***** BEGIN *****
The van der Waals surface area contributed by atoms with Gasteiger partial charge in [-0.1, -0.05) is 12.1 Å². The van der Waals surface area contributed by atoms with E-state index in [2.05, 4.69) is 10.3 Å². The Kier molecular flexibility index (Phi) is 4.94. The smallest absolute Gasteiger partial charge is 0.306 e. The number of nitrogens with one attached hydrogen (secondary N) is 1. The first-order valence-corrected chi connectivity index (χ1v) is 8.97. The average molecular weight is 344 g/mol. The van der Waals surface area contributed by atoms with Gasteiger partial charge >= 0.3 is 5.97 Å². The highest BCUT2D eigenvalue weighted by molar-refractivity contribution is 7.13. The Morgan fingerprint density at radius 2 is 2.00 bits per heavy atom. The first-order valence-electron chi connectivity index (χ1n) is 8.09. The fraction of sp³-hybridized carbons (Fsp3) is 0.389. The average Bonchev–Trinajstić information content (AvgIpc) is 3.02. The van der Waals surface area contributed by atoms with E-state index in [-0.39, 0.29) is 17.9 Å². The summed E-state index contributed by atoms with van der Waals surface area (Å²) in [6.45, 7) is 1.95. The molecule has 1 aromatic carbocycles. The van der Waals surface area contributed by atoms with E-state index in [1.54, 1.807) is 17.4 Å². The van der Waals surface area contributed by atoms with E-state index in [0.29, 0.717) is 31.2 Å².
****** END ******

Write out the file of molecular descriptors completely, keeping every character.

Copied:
The van der Waals surface area contributed by atoms with Gasteiger partial charge in [-0.1, -0.05) is 12.1 Å². The van der Waals surface area contributed by atoms with E-state index in [2.05, 4.69) is 10.3 Å². The Kier molecular flexibility index (Phi) is 4.94. The smallest absolute Gasteiger partial charge is 0.306 e. The number of nitrogens with one attached hydrogen (secondary N) is 1. The first-order valence-corrected chi connectivity index (χ1v) is 8.97. The average molecular weight is 344 g/mol. The van der Waals surface area contributed by atoms with Gasteiger partial charge >= 0.3 is 5.97 Å². The highest BCUT2D eigenvalue weighted by molar-refractivity contribution is 7.13. The Morgan fingerprint density at radius 2 is 2.00 bits per heavy atom. The first-order valence-electron chi connectivity index (χ1n) is 8.09. The fraction of sp³-hybridized carbons (Fsp3) is 0.389. The average Bonchev–Trinajstić information content (AvgIpc) is 3.02. The van der Waals surface area contributed by atoms with E-state index in [-0.39, 0.29) is 17.9 Å². The summed E-state index contributed by atoms with van der Waals surface area (Å²) in [6.45, 7) is 1.95. The molecule has 1 aromatic carbocycles. The van der Waals surface area contributed by atoms with E-state index in [1.54, 1.807) is 17.4 Å². The van der Waals surface area contributed by atoms with E-state index in [0.29, 0.717) is 31.2 Å².